Keith Curle on the Oxford game and on recovering from the floods
Manager Keith Curle gave us his reaction to the away draw at Oxford on Saturday.
“We’ve come to the division’s leaders, who are full of confidence, and we’ve given a really good account of ourselves,” he said. “On balance of play the draw was probably a fair result, because they had a couple of skirmishes late on, but you’d expect that when you come here.
“They had to play counter-attacking football for most of the game and that shows the amount of dominance we had. I thought we looked dangerous every time we put the ball into the box, but things didn’t quite run for us for us to turn it into goals.
“We put a marker down very early and we caused them problems with our physical presence. If anything, I don’t think we went direct enough and didn’t put as many balls into their box as I wanted to see in the second half. Every time we did it made life uncomfortable for them.”
“The goal we did score came from earning your luck,” he commented. “We have a few people claiming it, but the thing that matters is that we got it. We didn’t deserve to go into the break a goal behind so it came at a good time for us as well.
“Work had been done in training on making contact with the first ball into the box, and then keeping it alive, because we thought there could be something there for us. I’m not sure who has claimed it because it took a deflection and spun around a bit. Antony Sweeney got one last week so maybe this week we’ll say it was Charlie [Wyke].”
On the positive approach shown from the first whistle, he said: “Our players adhered to the game plan and we have to be happy with that. There was an attitude that we were playing the team at the top of the league but we were bossing it. The second half was even-stevens on chances, but we could easily have been ahead at half time.
“I spoke to the players after the game and I told them we came here last season, and I accused the team of being weak at full time. It’s fantastic now to go into a changing room knowing I’ve got a committed group who are hungry for success. That’s a good feeling.
“There were some very good individual performances which made it a strong team display. Oxford are a good team and we matched them in every area. Credit to Oxford for the way they play, they are very effective going forward, and credit to us for doing the work to largely nullify that.”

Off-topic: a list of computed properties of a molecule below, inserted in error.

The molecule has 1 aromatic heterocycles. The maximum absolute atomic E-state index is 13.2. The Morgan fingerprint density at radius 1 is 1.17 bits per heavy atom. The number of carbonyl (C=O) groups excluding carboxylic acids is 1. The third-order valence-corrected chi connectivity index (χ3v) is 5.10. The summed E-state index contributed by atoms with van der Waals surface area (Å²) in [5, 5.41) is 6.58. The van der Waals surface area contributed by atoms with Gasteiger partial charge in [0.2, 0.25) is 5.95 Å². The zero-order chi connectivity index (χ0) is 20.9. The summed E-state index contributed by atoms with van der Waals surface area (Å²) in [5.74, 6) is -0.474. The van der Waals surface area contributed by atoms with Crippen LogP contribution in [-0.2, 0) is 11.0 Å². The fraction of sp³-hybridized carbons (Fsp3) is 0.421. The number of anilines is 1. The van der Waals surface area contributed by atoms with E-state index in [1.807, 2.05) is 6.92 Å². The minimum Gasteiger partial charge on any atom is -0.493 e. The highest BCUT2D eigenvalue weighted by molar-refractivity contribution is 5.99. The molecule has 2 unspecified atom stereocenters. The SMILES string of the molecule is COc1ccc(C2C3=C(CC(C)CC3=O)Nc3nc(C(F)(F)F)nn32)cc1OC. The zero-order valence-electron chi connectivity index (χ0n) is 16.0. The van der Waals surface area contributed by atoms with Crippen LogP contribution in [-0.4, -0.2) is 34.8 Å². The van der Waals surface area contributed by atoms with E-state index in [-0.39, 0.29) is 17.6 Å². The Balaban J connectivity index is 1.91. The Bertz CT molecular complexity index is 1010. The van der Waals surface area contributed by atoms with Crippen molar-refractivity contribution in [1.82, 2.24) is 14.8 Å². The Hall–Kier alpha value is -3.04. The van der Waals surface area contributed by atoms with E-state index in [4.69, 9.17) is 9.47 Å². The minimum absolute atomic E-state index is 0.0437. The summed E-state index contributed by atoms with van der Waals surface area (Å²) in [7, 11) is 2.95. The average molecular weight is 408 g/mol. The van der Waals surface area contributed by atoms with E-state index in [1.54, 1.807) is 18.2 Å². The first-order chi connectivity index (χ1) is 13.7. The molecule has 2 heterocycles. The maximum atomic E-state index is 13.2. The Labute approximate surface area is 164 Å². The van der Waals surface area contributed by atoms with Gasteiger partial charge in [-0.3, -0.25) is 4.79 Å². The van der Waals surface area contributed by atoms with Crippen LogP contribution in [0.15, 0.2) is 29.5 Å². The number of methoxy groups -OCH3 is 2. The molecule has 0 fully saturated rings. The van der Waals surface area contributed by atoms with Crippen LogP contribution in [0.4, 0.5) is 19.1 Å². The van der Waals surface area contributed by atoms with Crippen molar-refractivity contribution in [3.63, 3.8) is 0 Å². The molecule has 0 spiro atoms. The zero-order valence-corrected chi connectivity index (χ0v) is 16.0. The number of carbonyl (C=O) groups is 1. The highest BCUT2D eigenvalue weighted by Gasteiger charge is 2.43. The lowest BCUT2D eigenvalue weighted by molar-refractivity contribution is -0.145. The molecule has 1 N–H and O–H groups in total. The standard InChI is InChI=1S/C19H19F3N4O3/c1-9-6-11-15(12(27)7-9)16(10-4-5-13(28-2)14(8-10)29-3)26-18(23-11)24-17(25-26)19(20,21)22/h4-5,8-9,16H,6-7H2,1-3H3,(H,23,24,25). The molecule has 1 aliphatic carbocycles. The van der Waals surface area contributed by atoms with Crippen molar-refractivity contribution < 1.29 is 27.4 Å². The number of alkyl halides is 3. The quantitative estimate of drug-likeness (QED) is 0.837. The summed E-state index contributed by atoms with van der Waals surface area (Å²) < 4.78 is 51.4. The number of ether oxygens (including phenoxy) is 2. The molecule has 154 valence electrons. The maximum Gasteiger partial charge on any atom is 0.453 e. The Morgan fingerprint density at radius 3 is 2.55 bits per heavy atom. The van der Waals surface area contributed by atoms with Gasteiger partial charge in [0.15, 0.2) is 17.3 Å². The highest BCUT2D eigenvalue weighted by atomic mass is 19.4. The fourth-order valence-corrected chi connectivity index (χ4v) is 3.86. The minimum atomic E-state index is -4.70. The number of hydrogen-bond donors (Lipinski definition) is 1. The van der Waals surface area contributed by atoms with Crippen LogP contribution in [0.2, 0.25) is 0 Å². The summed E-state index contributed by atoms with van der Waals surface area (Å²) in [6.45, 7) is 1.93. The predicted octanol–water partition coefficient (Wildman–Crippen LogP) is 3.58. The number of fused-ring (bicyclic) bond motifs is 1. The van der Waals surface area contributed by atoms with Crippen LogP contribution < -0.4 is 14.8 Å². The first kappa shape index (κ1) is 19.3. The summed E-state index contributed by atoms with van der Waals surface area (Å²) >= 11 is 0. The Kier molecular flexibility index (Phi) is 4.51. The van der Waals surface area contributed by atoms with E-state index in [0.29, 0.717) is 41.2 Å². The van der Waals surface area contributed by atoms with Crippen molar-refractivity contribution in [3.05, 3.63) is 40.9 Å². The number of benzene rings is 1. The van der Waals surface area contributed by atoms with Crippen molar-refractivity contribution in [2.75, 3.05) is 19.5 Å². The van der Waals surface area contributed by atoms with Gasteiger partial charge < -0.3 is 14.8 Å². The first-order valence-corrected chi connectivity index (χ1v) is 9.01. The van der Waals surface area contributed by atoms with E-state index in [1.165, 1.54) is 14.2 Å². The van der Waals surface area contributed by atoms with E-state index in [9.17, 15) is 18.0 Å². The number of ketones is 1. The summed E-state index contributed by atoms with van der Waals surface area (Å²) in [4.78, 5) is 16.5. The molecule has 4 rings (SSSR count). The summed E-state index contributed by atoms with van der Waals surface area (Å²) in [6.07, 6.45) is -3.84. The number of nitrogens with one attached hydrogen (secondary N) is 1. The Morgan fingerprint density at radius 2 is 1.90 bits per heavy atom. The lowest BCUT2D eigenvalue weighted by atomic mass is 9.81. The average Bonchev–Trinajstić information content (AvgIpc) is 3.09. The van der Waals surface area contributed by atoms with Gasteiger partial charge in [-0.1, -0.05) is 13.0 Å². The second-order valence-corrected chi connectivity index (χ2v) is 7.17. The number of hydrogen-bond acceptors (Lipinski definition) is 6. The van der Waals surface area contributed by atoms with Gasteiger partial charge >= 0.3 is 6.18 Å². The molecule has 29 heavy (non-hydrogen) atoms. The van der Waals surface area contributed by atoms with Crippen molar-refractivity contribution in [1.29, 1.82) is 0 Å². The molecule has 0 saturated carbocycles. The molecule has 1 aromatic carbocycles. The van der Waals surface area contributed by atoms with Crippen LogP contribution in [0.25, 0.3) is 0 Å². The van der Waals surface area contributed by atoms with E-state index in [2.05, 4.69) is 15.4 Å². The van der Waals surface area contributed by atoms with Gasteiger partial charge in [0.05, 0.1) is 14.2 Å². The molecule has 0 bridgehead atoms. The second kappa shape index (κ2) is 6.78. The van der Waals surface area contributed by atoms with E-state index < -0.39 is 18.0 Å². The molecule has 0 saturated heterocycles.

Speaking about the absence of right back Tom Miller, he explained: “Tom isn’t far away at all. He felt a niggle, and a twinge, and he reported it to Dolly. We have a bank of games coming up and what we don’t need is for players to be doing us a favour. There’s strength in depth so we’d rather miss Tom for 12 to 14 days than for four or five weeks.
“Alexander McQueen is fine. He was left out of the 18 based on what I felt we needed to get us a result. I see him as a project for us to work on going forward and he’s more than on schedule. He knows there are things he needs to improve and he’s working hard to do that.
“With Dan Hanford, he did really well last weekend. Mark [Gillespie] was back in today but that’s no reflection on Dan at all. We knew he’d step and perform when he was asked to and it’s good to have that high level of competition in such a key area.”
And on keeping the players focused on the job at hand, with scenes of devastation back home in Cumbria, he said: “We’re all well aware of the situation back at home in Carlisle and we’re mindful that we’re a professional football club within our local community. We had a role to play there, but I think it was expected – and it was demanded by me – that we went out in the game and gave a good account of ourselves. We got that and we know that puts smiles on faces, which is a very pleasing thing.
“The things the people from our county are going through are never far from our thoughts, but ultimately we know we have to represent them. We hold our community very close and dear to our hearts and we know what we mean to them. That’s why we’re there in times of disaster – but also to represent them professionally.
“I felt I had to get the players away from it for a few days to make sure the focus was where it should be come Saturday afternoon. Credit to the players because they’ve kept in touch with what is happening at home, but they’ve also got on board with the fact they had work to do.”
“I knew about the half time draw the people of Oxford were holding and the amount they raised [£1,652] is amazing,” he told us. “We can only thank them for that and it shows the standing Carlisle has within the football community.”
“The other thing we have had to think about is that our club staff have been dealing with the hard job of picking Brunton Park up again,” he concluded. “It’s things like the mental devastation when you see people going into their place of work to discover that everything they’ve done has gone.
“It isn’t their homes, but they know they now have a duty to make the best of their place of work. There’s a real comprehension that people’s lives and homes have been decimated, and what’s happened at the football club doesn’t even come close to that, but we have good people doing everything they can to get the business side of things going again. We’ll keep doing what we need to do in our own areas of responsibility and I think we’ll come out of the other side much stronger for it.”